The issue is expected to figure prominently in bilat eral talks, when Bangladesh Prime Minister Sheikh Hasina visits India a few weeks from now. A section of diplomats feels that she had earlier postponed her scheduled Indian visit only because no progress had been made on the matter.

It is common knowledge that the biggest hurdle to an agreement between the two countries on Teesta is the steadfast refusal of Bengal Chief Minister Mamata Banerjee to endorse it. Her fear is that it would leave six North Bengal districts dry in the lean post winter months, if water was allowed to be drawn by Bangladesh in large quantities.

There is no doubt that the volume of water flowing through North Bengal into lower riparian Bangladesh has lessened in recent years. It has been suggested that this has happened because of large hydel power projects carried out in Sikkim. Despite repeated requests from West Bengal, the centre has not yet arranged for a comprehensive meeting involving all concerned stakeholders, including Bangladesh and Sikkim.

Observers find a recent statement by a Bangladeshi Minister made in the country’s national Assembly of considerable significance in the present context. He told the house that Dhaka had not allowed ‘the right of transit to any country’ through its territory as yet.

Referring to recent movement of foodgrains, equipment and other cargo through Bangladesh rivers and along its roads, from Indian destinations to the Northeastern states, he clarified that the arrangement was worked out through ‘a special protocol’. India pays Bangladesh fees for the use of its territory.

Analysts feel that implied in his observation is a subtle reminder that Delhi will do well to heed — that the present arrangement is not exactly the equivalent of a right of transit and therefore subject to review.

Under the existing protocol Bangladesh also sends itS goods in trucks not only to neighbouring West Bengal but to destinations as far as Delhi and other areas, by road.

India’s ambitious LookEast initiative followed by its ActEast second step, is not intended just to increase road and rail connectivity with Bangladesh. Its objective is to offer an alternate basket of regional and sub regional economic linkages and economic integration, reaching out to Bangladesh, Myanmar and Thailand, initially. Its contrast with and the challenge it poses to China’s massive ‘One Belt One Road (OBOR) initiative is too obvious to be missed.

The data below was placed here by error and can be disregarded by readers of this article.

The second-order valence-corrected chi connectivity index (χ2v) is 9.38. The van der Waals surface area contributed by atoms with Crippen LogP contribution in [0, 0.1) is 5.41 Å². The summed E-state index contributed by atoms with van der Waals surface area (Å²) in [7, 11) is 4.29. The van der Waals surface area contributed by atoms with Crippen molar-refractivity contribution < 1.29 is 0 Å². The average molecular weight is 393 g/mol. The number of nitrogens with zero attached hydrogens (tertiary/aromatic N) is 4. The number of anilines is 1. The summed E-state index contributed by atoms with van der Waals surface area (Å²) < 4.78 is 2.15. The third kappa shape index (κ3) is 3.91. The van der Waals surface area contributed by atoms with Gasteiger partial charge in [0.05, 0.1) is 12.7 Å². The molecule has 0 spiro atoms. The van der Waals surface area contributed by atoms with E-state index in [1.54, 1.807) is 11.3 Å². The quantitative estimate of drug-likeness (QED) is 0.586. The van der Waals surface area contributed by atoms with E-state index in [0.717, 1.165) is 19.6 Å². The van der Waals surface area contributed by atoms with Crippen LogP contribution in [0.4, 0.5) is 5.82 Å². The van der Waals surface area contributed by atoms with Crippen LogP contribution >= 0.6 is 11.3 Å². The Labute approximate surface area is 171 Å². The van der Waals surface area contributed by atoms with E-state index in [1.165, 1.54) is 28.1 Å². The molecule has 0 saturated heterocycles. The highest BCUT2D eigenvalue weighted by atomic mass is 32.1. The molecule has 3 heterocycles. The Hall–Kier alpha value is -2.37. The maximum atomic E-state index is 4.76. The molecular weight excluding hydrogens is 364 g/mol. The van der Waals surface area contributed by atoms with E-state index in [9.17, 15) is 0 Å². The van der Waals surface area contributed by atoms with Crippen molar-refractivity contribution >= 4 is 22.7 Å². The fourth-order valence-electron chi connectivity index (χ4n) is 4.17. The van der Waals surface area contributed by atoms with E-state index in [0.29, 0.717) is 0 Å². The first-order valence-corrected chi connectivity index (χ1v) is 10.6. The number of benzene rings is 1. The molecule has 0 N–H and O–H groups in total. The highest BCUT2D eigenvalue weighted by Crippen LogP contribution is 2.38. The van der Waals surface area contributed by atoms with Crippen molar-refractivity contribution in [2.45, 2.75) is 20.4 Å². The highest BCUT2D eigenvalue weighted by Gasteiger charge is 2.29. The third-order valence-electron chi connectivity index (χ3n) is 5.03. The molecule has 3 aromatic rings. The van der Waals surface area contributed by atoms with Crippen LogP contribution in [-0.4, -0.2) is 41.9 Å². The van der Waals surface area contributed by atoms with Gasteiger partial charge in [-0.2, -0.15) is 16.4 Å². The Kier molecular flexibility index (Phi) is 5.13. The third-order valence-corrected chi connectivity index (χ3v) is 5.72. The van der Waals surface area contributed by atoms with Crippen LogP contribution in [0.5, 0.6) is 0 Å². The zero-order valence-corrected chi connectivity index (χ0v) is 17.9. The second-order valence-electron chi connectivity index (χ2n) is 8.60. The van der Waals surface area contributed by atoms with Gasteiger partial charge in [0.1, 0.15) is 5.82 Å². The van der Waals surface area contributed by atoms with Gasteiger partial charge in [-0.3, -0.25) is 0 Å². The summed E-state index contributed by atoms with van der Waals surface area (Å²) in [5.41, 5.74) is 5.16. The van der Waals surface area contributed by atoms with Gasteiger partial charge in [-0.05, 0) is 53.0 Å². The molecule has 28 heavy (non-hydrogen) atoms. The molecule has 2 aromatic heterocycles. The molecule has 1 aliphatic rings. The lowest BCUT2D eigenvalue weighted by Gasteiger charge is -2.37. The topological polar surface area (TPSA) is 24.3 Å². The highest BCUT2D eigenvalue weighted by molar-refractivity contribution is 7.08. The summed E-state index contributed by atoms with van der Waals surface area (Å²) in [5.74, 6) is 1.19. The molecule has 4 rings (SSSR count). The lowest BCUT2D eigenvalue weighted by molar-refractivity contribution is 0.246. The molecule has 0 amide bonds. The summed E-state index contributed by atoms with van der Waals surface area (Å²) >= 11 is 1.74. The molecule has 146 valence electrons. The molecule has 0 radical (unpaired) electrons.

As things stand, China, despite some recent setbacks, still plays a dominant role in Myanmar’s economy, its investments dwarfing that of other countries. In Bangladesh too, China has increased its footprint by sponsoring major infrastructure projects through a special $23 billion package. This comes as an add-on to substantial military purchases made by Bangladesh from China in recent times, including two submarines and other items.

Despite its financial and other limitations vis-à-vis China, India has also enlarged its presence in Bangladesh significantly in recent times. Results are being seen on the ground. In addition to the proposed rail link between Kolkata and Khulna towns, which is under way, bus services will be introduced.

India will also help develop planned urban development and other related work in Rajshahi and Sylhet towns, as part of the sustainable development programmes for these cities. The proposed investments to be made are, taka 120.8 million for Khulna, 219 million for Rajshahi and 242 million for Sylhet. In Khulna, according to Bangladesh press reports, a school for girls will be built by India, with everything from the building to computers to furniture to school bus to be provided by Delhi.

A few days ago, the first Indian ship containing 65 containers for Bangladesh, left from Kolkata to reach the Pangaon river port. This follows a coastal shipping agreement signed between Dhaka and Delhi on 2015. Cargo ships will ply directly between two countries, using the river routes. Bangladesh proposes to introduce a 36 strong fleet of ships for the purpose. For the present, Dhaka-based reports suggest that at least one ship from India will reach Bangladesh every fortnight.

Indo-Bangla connectivity is not only a matter of greater contact between West Bengal and Bangladesh. Assam too is pressing for more linkages with Bangladesh and Myanmar. Guwahati wants to emerge as the major trading and business hub in the NE region. The Guwahati airport will have new terminal shortly. Existing facilities there will be expanded/upgraded at a cost of Rs 1000 crore, enabling it to handle more international cargo and passenger traffic.

Authorities in both Assam and Bangladesh are considering ways to reduce existing levels of siltation in the Brahmaputra river. While Assam is seeking assistance from the Asian Development Bank, Bangladesh is in negotiations with a Singapore-based group. Tripura and Meghalaya too seek more inter-border trade.

In Myanmar too, despite the slow progress of work, India has been involved in a major way in the river Kaladan multi-nodal development project, not to mention in helping Nayputaw in the building of power plants, ports , IT and railways development.

From more power generation to high exports, technology transfer to increased manufacture, development of tourism to a flourishing of the small and SME sectors---- India’s Northeastern region as well as its East is poised on the road to development. The key to this major process of regional social change and improvement has been, the good and growing diplomatic relations between India and Bangladesh.

In its own interest, therefore, it is of the utmost importance for India to ensure that Bangladesh does not feel short-changed for its co-operation and that Prime Minister Hasina does not return red-faced and empty-handed from her Delhi visit. (IPA Service)